The man who gave Bollywood Shah Rukh Khan

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Interview with Barry John

Celebrated acting teacher Barry John, has uprooted himself and his company from South Delhi to Andheri West; the heart of the Hindi film industry. Since his arrival from England in the late sixties, John has thrived on challenges, on pioneering into new territory, and encouraging others to join him on the journey. In launching his new venture, former Coventry native Barry John speaks to Steven Baker on his move to Mumbai, recent successful students, and his most famous ex-pupil Shah Rukh Khan.

Interview by Steven Baker

After 36 years in Delhi you are relocating to Mumbai. What prompted you to move?

Delhi has become a haven for corrupt politicians, bureaucrats, land and property speculators. Culturally, it is a virtual desert. Theatre activity has sunk to an all-time low; television offers few and uninspiring opportunities; and film is virtually non-existent. So, just as my students have little option but to migrate to Mumbai to improve their prospects, the same now applies to me.

Shah Rukh Khan has credited you with teaching him all he knows about acting. Do you agree?

On the basis of my own education and experience, I do not believe that any one teacher or mentor can be credited with delivering every skill or quality that an actor possesses. Acting is a complex alchemy of inner and outer experiences, awarenesses and skills that are drawn from many sources, and then filtered through the unique persona of the actor. And the learning never stops.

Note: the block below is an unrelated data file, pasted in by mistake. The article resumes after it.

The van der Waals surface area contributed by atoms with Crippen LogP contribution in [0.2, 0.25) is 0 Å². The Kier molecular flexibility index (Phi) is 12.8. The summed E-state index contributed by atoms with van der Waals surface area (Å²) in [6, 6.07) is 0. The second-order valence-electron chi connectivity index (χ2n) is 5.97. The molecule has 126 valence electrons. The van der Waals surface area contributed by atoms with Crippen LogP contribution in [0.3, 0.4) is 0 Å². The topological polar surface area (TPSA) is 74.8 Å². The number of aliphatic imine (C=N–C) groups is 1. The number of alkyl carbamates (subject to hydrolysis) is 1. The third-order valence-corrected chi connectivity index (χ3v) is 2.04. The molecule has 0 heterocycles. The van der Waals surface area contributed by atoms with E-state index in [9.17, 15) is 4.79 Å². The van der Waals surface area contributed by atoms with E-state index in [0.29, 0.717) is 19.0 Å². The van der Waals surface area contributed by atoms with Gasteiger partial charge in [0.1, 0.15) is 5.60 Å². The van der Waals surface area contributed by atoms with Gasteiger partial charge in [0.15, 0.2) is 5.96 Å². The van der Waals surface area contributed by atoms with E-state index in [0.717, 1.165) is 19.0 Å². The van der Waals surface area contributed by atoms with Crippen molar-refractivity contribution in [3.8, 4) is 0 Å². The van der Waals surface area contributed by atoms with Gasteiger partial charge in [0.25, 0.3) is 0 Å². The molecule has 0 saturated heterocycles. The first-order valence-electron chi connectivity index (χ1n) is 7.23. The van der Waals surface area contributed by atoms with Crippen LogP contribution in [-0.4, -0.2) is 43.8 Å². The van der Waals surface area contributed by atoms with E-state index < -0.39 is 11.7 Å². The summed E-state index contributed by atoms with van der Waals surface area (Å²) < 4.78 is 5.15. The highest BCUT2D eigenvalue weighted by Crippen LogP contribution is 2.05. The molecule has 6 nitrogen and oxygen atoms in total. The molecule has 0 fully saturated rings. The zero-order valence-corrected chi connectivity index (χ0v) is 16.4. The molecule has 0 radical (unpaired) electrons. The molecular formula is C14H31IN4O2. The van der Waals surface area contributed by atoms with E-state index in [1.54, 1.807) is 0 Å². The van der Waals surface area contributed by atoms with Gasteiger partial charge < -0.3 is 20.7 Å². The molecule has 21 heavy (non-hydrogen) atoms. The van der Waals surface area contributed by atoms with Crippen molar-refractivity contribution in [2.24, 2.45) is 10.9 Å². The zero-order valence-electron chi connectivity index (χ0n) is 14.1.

I imagine that I had a profound impact on SRK’s formative years as an actor, which are vital in laying positive foundations, fostering aptitude and self-confidence. His training was more of a traditional apprenticeship than a formal schooling, and he brought to it his trademark energy, hard work, intelligence and humour. The credit for the phenomenally successful development and management of his career goes to the superstar himself.

More recently, Kunal Kumar and Shiney Ahuja, amongst others, have passed through your doors. Did they have star potential from the beginning?

In the light of Shiney Ahuja’s and Kunal Kapoor’s more recent achievements, I might be tempted to say, in retrospect, that they had star potential that was evident during their training. But the fact is, I was not aware of it. Both were good students to work with: committed, involved, questioning and responsive. Shiney had a maturity of years and experience in business and in marriage, which set him apart from the average student; it resulted in greater self-belief and a deeper level of involvement. Kunal was from Mumbai, and therefore blessed with greater exposure and awareness of what was expected of him.

Private acting schools are not cheap. Is economic status a factor in the success of an actor in India?

Considering my own career options when I was leaving school in the early 1960’s, teachers told me I didn’t have hope in hell of being accepted into an acting school in London (viz, my working class roots, my ‘Midlands’ dialect, my ignorance of dramatic literature and the ways of the West End). So I decided to be a teacher of Drama instead. This question of the sociology and economics of actors and acting in India is a huge and complex one that is not easily answered. Traditionally, as in the West, acting is a low-status profession for all manner of vagabond and layabout with loose morals. But at the same time it has religious roots, as laid down in the Natya Shastra, and